SCOTT SIMON, host:
This is WEEKEND EDITION from NPR News. I'm Scott Simon.
The CEO of the embattled coal mining company Massey Energy appealed to a select group of reporters yesterday to turn the spotlight somewhere else. Massey and Don Blankenship have been in the focus of critical reporting since the deadly explosion in April at the company's Upper Big Branch Mine in West Virginia.
Mr. Blankenship told the assembled reporters to look instead at federal regulators.
NPR's Howard Berkes was there.
HOWARD BERKES: And so were reporters from The Washington Post, The Wall Street Journal and local media, all gathered around a dark wooden table in an ornate conference room.
Mr. DON BLANKENSHIP (CEO, Massey Energy): Have a seat and make yourself at home, unless you want some of those nuts or fruits, or whatever.
BERKES: There was also sweet tea and chocolates for the gathering at Massey's West Virginia headquarters, a half hour south of Charleston. Don Blankenship sat at the head of the table, a mustached man who is both soft-spoken and direct.
Mr. BLANKENSHIP: I wanted to give you a chance to ask me questions today and I may even, if it's alright, ask y'all some questions to see whether - whether our communication efforts are working.
BERKES: And for two and a half hours, the Massey CEO took all kinds of questions about the explosion in April that killed 29 mine workers. Blankenship also repeatedly turned to his main talking points for the day. Number one, don't place blame before the facts are in.
Mr. BLANKENSHIP: What we're trying to do is actually to avoid the focus on culpability and figure out what happened. The focus ought to be on the physics, the chemistry, the math, the science, to figure out what the source of the explosion was, rather than trying to point fingers.
BERKES: Talking point number two: the official investigation cannot be trusted because the Federal Mine Safety and Health Administration is essentially investigating itself. That leads to talking point number three: federal investigators are not allowing Massey to conduct its own probe in the way Massey's hired experts want.
Despite that, there's point number four: Massey has a new theory about the cause and it essentially leaves the company blameless.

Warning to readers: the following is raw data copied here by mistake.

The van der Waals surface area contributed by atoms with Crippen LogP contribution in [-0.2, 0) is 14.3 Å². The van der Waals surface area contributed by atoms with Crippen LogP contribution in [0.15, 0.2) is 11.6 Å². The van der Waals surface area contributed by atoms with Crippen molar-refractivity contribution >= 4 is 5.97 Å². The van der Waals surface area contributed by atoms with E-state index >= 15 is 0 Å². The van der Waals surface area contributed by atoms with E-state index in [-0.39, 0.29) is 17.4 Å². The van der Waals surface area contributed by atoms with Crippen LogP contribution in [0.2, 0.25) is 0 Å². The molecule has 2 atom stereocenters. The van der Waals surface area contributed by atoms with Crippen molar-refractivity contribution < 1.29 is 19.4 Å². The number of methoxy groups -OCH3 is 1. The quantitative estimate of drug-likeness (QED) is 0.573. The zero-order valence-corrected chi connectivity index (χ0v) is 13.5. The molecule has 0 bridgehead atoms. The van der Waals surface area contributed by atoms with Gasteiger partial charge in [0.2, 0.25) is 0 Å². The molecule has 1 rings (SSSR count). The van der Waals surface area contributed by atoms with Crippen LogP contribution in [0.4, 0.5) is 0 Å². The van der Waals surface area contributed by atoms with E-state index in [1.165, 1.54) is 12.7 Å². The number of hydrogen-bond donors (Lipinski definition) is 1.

Mr. BLANKENSHIP: I don't know that anyone could foresee that natural gas coming out of the floor at UBB was going to be ignited and cause an explosion.
BERKES: Until last week, methane gas was considered the likely fuel for the Upper Big Branch blast. Methane is naturally produced in coal seams and there are all kinds of things coal mine companies are supposed to do to guard against it. So if the blast was caused by methane, well, it's more likely the company failed in some way.
But natural gas seeps in from beneath the coal seam. And that's relatively rare.
Mr. BLANKENSHIP: Most everything you do is guarded against the things that happen lots of times. The laws and the things that coal miners do every day are more in guarding against coal-bed methane than they are an inundation of natural gas.
BERKES: But natural gas infusions have occurred at Upper Big Branch. And six years ago federal regulators laid out eight steps to address the problem. Neither Massey nor the mine safety agency will say they actually implemented any of them. Blankenship says he thinks the company decided more ventilation, more airflow in the mine, would sweep away any dangerous gases.
That raises questions for Davitt McAteer, who leads an independent team of investigators assembled by West Virginia's former governor.
Mr. DAVITT MCATEER (Independent Investigator): And I think that's the question, is how did they address that, and what kind of engineering and what kind of factual basis did they use to make a determination that ordinary ventilation would take care of it.
BERKES: In other words, could Massey have done more? McAteer agrees with Blankenship that culpability comes after the facts are determined. But he believes Massey's conclusions are premature.
Blankenship didn't mention McAteer's independent team but he rejects the work done by federal mine safety investigators. He urged reporters to turn their attention to the mine safety agency and its regulatory practices, which he claims make mines less safe. That was something he said repeatedly.
Mr. BLANKENSHIP: You know, we hope you leave here with some idea that there's a lot to the story and that we're trying to be transparent, and that we find out what happened at UBB, and that we can make all the mines at Massey and elsewhere safer. And we appreciate you coming.
BERKES: And with that some reporters gathered around the Massey CEO for more questions. A half hour later, the federal mine safety agency included Massey's Upper Big Branch mine, on a list of 14 coal mines with chronic and persistent health and safety problems.
Howard Berkes, NPR News, Charleston, West Virginia.
NPR transcripts are created on a rush deadline by Verb8tm, Inc., an NPR contractor, and produced using a proprietary transcription process developed with NPR. This text may not be in its final form and may be updated or revised in the future. Accuracy and availability may vary. The authoritative record of NPR’s programming is the audio record.